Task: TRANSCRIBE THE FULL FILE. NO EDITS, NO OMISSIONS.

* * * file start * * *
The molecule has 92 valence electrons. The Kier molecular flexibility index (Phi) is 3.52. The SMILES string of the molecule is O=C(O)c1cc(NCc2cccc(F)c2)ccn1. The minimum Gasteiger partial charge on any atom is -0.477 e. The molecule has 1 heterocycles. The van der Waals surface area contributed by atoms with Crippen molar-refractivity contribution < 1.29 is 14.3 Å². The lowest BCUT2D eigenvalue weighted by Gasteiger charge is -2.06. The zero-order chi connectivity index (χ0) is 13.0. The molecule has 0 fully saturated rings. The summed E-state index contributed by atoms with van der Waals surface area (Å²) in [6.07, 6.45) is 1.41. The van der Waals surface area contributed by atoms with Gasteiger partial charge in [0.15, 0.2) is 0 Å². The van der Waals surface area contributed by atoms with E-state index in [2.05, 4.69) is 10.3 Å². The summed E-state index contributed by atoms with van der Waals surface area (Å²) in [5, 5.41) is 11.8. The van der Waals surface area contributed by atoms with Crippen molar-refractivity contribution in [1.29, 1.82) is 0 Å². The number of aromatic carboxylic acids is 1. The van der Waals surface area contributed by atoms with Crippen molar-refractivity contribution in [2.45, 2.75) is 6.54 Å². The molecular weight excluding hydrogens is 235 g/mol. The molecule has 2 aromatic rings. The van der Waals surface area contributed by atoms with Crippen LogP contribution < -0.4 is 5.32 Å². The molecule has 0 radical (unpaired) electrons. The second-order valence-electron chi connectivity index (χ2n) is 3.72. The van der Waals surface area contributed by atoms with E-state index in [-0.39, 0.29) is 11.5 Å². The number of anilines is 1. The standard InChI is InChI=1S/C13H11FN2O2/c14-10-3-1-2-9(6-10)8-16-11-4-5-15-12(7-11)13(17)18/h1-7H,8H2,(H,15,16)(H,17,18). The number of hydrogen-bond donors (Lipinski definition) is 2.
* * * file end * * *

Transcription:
The molecule has 92 valence electrons. The Kier molecular flexibility index (Phi) is 3.52. The SMILES string of the molecule is O=C(O)c1cc(NCc2cccc(F)c2)ccn1. The minimum Gasteiger partial charge on any atom is -0.477 e. The molecule has 1 heterocycles. The van der Waals surface area contributed by atoms with Crippen molar-refractivity contribution < 1.29 is 14.3 Å². The lowest BCUT2D eigenvalue weighted by Gasteiger charge is -2.06. The zero-order chi connectivity index (χ0) is 13.0. The molecule has 0 fully saturated rings. The summed E-state index contributed by atoms with van der Waals surface area (Å²) in [6.07, 6.45) is 1.41. The van der Waals surface area contributed by atoms with Gasteiger partial charge in [0.15, 0.2) is 0 Å². The van der Waals surface area contributed by atoms with E-state index in [2.05, 4.69) is 10.3 Å². The summed E-state index contributed by atoms with van der Waals surface area (Å²) in [5, 5.41) is 11.8. The van der Waals surface area contributed by atoms with Crippen molar-refractivity contribution in [1.29, 1.82) is 0 Å². The number of aromatic carboxylic acids is 1. The van der Waals surface area contributed by atoms with Crippen molar-refractivity contribution in [2.45, 2.75) is 6.54 Å². The molecular weight excluding hydrogens is 235 g/mol. The molecule has 2 aromatic rings. The van der Waals surface area contributed by atoms with Crippen LogP contribution < -0.4 is 5.32 Å². The molecule has 0 radical (unpaired) electrons. The second-order valence-electron chi connectivity index (χ2n) is 3.72. The van der Waals surface area contributed by atoms with E-state index in [-0.39, 0.29) is 11.5 Å². The number of anilines is 1. The standard InChI is InChI=1S/C13H11FN2O2/c14-10-3-1-2-9(6-10)8-16-11-4-5-15-12(7-11)13(17)18/h1-7H,8H2,(H,15,16)(H,17,18). The number of hydrogen-bond donors (Lipinski definition) is 2.